What’s happening to Utah mountain goats?
Utah mountain goat herds are declining and a new project aims to figure out why. The plan? Capture and collar 30 of the remaining mountain goats in the Wasatch Mountains by helicopter. Because this means infiltrating designated wilderness areas using equipment like helicopters, chainsaws and mountain bikes, not everyone agrees that this is a good idea. In fact, because mountain goats are not native to the region, many are questioning why biologists are going to such lengths to study – and save – this invasive species.
"We don't understand the need to violate the wilderness to study an invasive species," says Carl Fisher of Save Our Canyons. Fisher’s group isn’t alone; other Utah groups have collectively written an appeal to Salt Lake District Ranger Rebecca Hotze, asking, “How will management of mountain goats for the purposes of hunting and viewing help the Forest Service administer the Twin Peaks, Lone Peak and Mount Timpanogos wildernesses so as to preserve or enhance their wilderness characteristics?”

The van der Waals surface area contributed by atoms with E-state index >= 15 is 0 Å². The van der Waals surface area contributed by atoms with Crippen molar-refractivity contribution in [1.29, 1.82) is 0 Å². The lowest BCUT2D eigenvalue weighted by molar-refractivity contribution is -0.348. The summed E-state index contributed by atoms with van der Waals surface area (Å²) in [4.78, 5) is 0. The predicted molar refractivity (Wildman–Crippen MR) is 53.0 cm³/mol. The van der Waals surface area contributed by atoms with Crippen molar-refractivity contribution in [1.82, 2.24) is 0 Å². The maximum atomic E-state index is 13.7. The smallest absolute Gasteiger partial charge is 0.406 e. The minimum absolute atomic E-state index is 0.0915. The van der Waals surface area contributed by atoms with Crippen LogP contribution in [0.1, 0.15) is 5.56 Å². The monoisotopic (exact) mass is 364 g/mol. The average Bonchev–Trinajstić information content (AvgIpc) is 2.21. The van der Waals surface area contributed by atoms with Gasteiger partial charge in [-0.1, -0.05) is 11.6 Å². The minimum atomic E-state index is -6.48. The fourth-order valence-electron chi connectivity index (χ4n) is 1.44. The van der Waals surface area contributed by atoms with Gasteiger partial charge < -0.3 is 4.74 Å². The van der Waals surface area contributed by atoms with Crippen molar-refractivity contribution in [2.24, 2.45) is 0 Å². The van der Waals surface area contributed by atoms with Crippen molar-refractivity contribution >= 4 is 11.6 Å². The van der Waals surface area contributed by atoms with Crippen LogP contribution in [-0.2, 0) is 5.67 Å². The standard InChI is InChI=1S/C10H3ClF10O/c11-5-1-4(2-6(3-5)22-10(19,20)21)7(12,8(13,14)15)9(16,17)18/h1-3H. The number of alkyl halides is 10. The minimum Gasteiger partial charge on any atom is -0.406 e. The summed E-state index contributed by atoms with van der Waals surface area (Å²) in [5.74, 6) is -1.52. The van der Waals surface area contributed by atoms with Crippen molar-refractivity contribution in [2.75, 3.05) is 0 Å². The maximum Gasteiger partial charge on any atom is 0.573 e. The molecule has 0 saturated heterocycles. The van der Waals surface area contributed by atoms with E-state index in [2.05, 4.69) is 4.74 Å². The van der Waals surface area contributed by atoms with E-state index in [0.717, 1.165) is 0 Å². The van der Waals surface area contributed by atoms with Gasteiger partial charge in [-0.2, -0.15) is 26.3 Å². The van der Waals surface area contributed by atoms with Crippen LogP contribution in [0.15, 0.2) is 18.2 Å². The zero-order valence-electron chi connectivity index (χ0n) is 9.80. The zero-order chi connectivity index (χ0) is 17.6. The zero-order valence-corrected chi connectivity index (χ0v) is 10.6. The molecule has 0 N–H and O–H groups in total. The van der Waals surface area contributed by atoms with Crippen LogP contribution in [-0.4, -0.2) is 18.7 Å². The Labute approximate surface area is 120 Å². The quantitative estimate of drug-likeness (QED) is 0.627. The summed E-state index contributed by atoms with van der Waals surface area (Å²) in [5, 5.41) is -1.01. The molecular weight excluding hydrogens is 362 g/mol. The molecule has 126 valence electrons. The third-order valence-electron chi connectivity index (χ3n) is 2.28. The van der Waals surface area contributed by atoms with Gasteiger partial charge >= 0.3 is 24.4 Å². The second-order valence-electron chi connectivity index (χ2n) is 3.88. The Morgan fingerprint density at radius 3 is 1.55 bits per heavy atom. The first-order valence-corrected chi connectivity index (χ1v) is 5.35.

Yet the state disagrees. While mountain goats may not be native to Utah, there has been a dedicated effort in managing the animals for hunting purposes since the first herd was established nearly 50 years ago, according to The Salt Lake Tribune. With the sudden drop in numbers, wildlife officials are interested in understanding why the population is suddenly declining – even if it makes environmental groups and animal activists uncomfortable. This means capturing and collaring 30 mountain goats by helicopter.
"We will monitor their movements and survival and identify limiting factors. We will see if it's a disease, predation or habitat issue," says UDWR biologist Rusty Robinson.
The plan calls for biologists to collar 20 goats this fall with another 10 next fall and “would require up to eight flight days into Mount Timpanogos, Lone Peak and Twin Peak wilderness areas,” according to The Salt Lake Tribune. The use of helicopters to collar the mountain goats is no different than collaring mule deer or elk for similar studies: once the animal is netted, it is hobbled, blood samples are drawn, data collected and the collar attached.
Robinson says that the entire procedure is actually “not very invasive,” adding, “There are a lot of things we don't know about mountain goat disease. If that's the cause of this decline, there are things we can learn from this.”